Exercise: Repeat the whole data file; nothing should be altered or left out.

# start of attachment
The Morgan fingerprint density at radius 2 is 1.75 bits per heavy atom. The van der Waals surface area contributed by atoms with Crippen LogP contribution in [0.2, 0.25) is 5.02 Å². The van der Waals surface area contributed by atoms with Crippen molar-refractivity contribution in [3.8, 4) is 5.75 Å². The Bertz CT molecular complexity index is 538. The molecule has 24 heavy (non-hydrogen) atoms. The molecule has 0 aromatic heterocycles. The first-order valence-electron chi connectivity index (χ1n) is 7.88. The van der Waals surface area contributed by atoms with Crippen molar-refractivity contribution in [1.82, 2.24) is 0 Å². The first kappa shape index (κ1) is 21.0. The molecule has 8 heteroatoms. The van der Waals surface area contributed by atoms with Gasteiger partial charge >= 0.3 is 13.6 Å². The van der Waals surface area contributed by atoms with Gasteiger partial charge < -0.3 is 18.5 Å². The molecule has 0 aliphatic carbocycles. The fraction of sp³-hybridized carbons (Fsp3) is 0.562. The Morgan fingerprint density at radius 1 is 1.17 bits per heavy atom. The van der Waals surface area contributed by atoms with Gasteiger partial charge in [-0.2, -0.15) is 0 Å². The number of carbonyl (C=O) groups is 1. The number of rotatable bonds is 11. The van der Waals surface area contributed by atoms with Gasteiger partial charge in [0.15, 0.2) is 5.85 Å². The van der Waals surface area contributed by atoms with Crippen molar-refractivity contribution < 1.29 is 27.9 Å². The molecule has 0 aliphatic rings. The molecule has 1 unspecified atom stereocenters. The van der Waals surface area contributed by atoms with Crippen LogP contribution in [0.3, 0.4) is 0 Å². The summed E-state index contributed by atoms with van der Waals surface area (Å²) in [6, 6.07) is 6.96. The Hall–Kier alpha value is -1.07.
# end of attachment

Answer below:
The Morgan fingerprint density at radius 2 is 1.75 bits per heavy atom. The van der Waals surface area contributed by atoms with Crippen LogP contribution in [0.2, 0.25) is 5.02 Å². The van der Waals surface area contributed by atoms with Crippen molar-refractivity contribution in [3.8, 4) is 5.75 Å². The Bertz CT molecular complexity index is 538. The molecule has 24 heavy (non-hydrogen) atoms. The molecule has 0 aromatic heterocycles. The first-order valence-electron chi connectivity index (χ1n) is 7.88. The van der Waals surface area contributed by atoms with Crippen molar-refractivity contribution in [1.82, 2.24) is 0 Å². The first kappa shape index (κ1) is 21.0. The molecule has 8 heteroatoms. The van der Waals surface area contributed by atoms with Gasteiger partial charge >= 0.3 is 13.6 Å². The van der Waals surface area contributed by atoms with Gasteiger partial charge < -0.3 is 18.5 Å². The molecule has 0 aliphatic carbocycles. The fraction of sp³-hybridized carbons (Fsp3) is 0.562. The Morgan fingerprint density at radius 1 is 1.17 bits per heavy atom. The van der Waals surface area contributed by atoms with Gasteiger partial charge in [-0.2, -0.15) is 0 Å². The number of carbonyl (C=O) groups is 1. The number of rotatable bonds is 11. The van der Waals surface area contributed by atoms with Gasteiger partial charge in [0.15, 0.2) is 5.85 Å². The van der Waals surface area contributed by atoms with Crippen molar-refractivity contribution < 1.29 is 27.9 Å². The molecule has 0 aliphatic rings. The molecule has 1 unspecified atom stereocenters. The van der Waals surface area contributed by atoms with Crippen LogP contribution in [0.3, 0.4) is 0 Å². The summed E-state index contributed by atoms with van der Waals surface area (Å²) in [6, 6.07) is 6.96. The Hall–Kier alpha value is -1.07.